Paramedics bear the brunt of instruction not to exceed overtime

Emergency Services personnel in Msukaligwa are faced with a dilemma after the Department of Health (DoH) received a directive from the Department of Public Service and Administration (DPSA) that paramedics should not exceed 30 per cent overtime.

This instruction has seen the government emergency personnel at loggerheads with management.

As previously reported by the Highvelder, a report recently surfaced and came to the attention of the newspaper that said two ambulances were suspended in Msukaligwa and paramedics must not work overtime, which would have affected services.

Other alarming revelations in the reports were:

• No early or late transfers to be conducted.

• Nurses will no longer transfer patients with the ambulance personnel because they are not insured.

• There will be no ambulance in Breyten.

However, DoH in the Gert Sibande District disputed the revelations, saying it is business as usual for government emergency care workers.

The communications manager of the DoH in the district, Mr Sibusiso Mabuza, said their paramedics are working overtime.

“At provincial or national level, there is no attempt or any instruction to stop overtime for emergency care workers.”

However, local paramedics say this is not true.

“We cannot work in excess of 30 per cent because we will not be paid the overtime,” said one paramedic who wanted to remain anonymous for fear of intimidation.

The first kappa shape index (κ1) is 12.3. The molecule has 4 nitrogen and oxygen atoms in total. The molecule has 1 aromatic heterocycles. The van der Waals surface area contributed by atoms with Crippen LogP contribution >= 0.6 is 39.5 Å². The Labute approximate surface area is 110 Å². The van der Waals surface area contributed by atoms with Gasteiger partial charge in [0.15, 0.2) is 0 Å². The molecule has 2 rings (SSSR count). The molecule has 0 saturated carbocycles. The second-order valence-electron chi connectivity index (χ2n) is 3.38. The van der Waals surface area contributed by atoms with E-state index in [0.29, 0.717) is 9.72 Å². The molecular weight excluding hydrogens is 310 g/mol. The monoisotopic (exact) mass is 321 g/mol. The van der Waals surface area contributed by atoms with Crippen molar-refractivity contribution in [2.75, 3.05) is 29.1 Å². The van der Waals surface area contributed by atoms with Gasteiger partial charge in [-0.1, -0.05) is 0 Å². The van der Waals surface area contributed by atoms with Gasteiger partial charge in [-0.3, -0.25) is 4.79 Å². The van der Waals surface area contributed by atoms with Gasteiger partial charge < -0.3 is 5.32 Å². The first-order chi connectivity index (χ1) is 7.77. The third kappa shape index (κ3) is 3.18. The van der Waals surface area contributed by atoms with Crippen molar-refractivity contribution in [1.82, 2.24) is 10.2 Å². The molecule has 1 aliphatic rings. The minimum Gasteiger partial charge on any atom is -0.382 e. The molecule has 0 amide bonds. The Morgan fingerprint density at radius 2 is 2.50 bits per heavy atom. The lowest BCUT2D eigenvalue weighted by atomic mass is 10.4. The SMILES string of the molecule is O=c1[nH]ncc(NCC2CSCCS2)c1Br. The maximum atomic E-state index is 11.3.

His statement has been confirmed by the provincial DoH, who after an inquiry, admitted that paramedics have been instructed not to exceed the percentage.

“What needs to be noted is that the capping of overtime to 30 per cent is a DPSA directive and does not come from the DoH and this needs to be complied with,” says Ms Nolwazi Ndlovu, the DoH Communications, Media Liaison and Monitoring officer in the province.

The instruction has left emergency personnel frustrated over the shortage of staff which means ambulances cannot function in some instances.

“We are verbally abused by the public who hurl insults at us because they do not know that our hands are also tied,” said another paramedic.

He added that they do not mind to work overtime, but that they should then be paid.

In the previous inquiry, Mr Mabuza had pointed out that Msukaligwa sub-district has six functional ambulances.

The province also confirmed this.

• Three ambulances are allocated to Ermelo Hospital.

• Two allocated to Silindile Community Health Centre (Lothair Clinic).

• One allocated to UbuhleBempilo (Breyten Clinic).

However, paramedics asked what the use of these ambulances is if they are going to stand idle.

Ms Ndlovu said there are times when paramedics go on leave and they experience a shortage of emergency care workers.

“The DoH is currently working on appointing more paramedics to increase the staff complement,” she said.

Mr Mabuza also said the DoH is in the process of procuring additional ambulances for the province to ensure quality service is provided by their institutions.

Until then, paramedics of Msukaligwa are appealing to the public to be patient with them as they go about doing their jobs.

 

  AUTHOR
Amanda Mthembu
Journalist

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